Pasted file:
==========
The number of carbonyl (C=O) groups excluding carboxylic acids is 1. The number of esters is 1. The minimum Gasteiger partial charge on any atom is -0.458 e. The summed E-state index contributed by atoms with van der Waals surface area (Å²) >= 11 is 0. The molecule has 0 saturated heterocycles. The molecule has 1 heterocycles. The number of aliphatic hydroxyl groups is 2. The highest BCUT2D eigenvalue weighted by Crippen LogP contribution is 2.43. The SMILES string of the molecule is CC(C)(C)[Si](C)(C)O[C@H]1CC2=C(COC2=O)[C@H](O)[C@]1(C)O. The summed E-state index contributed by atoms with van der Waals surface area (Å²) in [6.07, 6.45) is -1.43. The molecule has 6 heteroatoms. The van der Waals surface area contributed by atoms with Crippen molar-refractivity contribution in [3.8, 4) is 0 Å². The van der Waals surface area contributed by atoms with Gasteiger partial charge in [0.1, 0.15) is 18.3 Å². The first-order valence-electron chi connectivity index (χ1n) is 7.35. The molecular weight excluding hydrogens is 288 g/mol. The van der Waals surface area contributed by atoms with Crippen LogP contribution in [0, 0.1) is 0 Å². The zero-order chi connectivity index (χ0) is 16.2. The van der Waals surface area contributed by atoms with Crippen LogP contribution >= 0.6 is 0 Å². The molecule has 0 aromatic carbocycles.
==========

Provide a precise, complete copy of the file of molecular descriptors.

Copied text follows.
The number of carbonyl (C=O) groups excluding carboxylic acids is 1. The number of esters is 1. The minimum Gasteiger partial charge on any atom is -0.458 e. The summed E-state index contributed by atoms with van der Waals surface area (Å²) >= 11 is 0. The molecule has 0 saturated heterocycles. The molecule has 1 heterocycles. The number of aliphatic hydroxyl groups is 2. The highest BCUT2D eigenvalue weighted by Crippen LogP contribution is 2.43. The SMILES string of the molecule is CC(C)(C)[Si](C)(C)O[C@H]1CC2=C(COC2=O)[C@H](O)[C@]1(C)O. The summed E-state index contributed by atoms with van der Waals surface area (Å²) in [6.07, 6.45) is -1.43. The molecule has 6 heteroatoms. The van der Waals surface area contributed by atoms with Crippen molar-refractivity contribution in [3.8, 4) is 0 Å². The van der Waals surface area contributed by atoms with Gasteiger partial charge in [0.1, 0.15) is 18.3 Å². The first-order valence-electron chi connectivity index (χ1n) is 7.35. The molecular weight excluding hydrogens is 288 g/mol. The van der Waals surface area contributed by atoms with Crippen LogP contribution in [0, 0.1) is 0 Å². The zero-order chi connectivity index (χ0) is 16.2. The van der Waals surface area contributed by atoms with Crippen LogP contribution >= 0.6 is 0 Å². The molecule has 0 aromatic carbocycles.